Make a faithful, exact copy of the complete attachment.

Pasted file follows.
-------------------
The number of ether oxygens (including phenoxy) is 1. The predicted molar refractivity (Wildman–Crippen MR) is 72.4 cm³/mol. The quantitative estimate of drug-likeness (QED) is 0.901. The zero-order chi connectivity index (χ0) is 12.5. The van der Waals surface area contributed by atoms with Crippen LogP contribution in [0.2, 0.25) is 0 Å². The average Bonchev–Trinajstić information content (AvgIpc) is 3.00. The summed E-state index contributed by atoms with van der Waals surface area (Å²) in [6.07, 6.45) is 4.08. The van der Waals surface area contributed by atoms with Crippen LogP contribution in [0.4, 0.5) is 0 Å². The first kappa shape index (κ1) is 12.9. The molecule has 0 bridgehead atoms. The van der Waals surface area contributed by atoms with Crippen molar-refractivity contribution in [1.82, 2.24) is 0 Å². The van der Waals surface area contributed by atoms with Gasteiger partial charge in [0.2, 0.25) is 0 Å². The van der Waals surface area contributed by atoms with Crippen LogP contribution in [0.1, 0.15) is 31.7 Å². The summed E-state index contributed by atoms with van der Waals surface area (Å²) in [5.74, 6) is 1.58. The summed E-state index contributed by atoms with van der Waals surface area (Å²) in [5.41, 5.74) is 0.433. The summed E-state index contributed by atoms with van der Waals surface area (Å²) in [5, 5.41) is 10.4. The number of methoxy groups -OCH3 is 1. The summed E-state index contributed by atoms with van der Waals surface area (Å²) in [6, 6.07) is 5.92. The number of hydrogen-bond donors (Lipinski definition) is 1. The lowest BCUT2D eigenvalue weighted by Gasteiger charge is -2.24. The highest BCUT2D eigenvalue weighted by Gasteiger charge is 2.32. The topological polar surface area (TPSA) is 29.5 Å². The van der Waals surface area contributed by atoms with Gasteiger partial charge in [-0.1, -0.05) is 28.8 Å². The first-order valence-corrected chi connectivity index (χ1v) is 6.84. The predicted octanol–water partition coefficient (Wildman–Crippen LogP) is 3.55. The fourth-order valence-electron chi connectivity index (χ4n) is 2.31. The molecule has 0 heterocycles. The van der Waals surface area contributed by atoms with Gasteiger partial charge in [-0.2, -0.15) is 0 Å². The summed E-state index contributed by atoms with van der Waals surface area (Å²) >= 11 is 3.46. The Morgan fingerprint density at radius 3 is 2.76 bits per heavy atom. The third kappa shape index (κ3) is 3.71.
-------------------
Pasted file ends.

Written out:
The number of ether oxygens (including phenoxy) is 1. The predicted molar refractivity (Wildman–Crippen MR) is 72.4 cm³/mol. The quantitative estimate of drug-likeness (QED) is 0.901. The zero-order chi connectivity index (χ0) is 12.5. The van der Waals surface area contributed by atoms with Crippen LogP contribution in [0.2, 0.25) is 0 Å². The average Bonchev–Trinajstić information content (AvgIpc) is 3.00. The summed E-state index contributed by atoms with van der Waals surface area (Å²) in [6.07, 6.45) is 4.08. The van der Waals surface area contributed by atoms with Crippen LogP contribution in [0.4, 0.5) is 0 Å². The first kappa shape index (κ1) is 12.9. The molecule has 0 bridgehead atoms. The van der Waals surface area contributed by atoms with Crippen molar-refractivity contribution in [1.82, 2.24) is 0 Å². The van der Waals surface area contributed by atoms with Gasteiger partial charge in [0.2, 0.25) is 0 Å². The van der Waals surface area contributed by atoms with Crippen LogP contribution in [0.1, 0.15) is 31.7 Å². The summed E-state index contributed by atoms with van der Waals surface area (Å²) in [5.74, 6) is 1.58. The summed E-state index contributed by atoms with van der Waals surface area (Å²) in [5.41, 5.74) is 0.433. The summed E-state index contributed by atoms with van der Waals surface area (Å²) in [5, 5.41) is 10.4. The number of methoxy groups -OCH3 is 1. The summed E-state index contributed by atoms with van der Waals surface area (Å²) in [6, 6.07) is 5.92. The number of hydrogen-bond donors (Lipinski definition) is 1. The lowest BCUT2D eigenvalue weighted by Gasteiger charge is -2.24. The highest BCUT2D eigenvalue weighted by Gasteiger charge is 2.32. The topological polar surface area (TPSA) is 29.5 Å². The van der Waals surface area contributed by atoms with Gasteiger partial charge in [-0.1, -0.05) is 28.8 Å². The first-order valence-corrected chi connectivity index (χ1v) is 6.84. The predicted octanol–water partition coefficient (Wildman–Crippen LogP) is 3.55. The fourth-order valence-electron chi connectivity index (χ4n) is 2.31. The molecule has 0 heterocycles. The van der Waals surface area contributed by atoms with Gasteiger partial charge in [-0.2, -0.15) is 0 Å². The summed E-state index contributed by atoms with van der Waals surface area (Å²) >= 11 is 3.46. The Morgan fingerprint density at radius 3 is 2.76 bits per heavy atom. The third kappa shape index (κ3) is 3.71.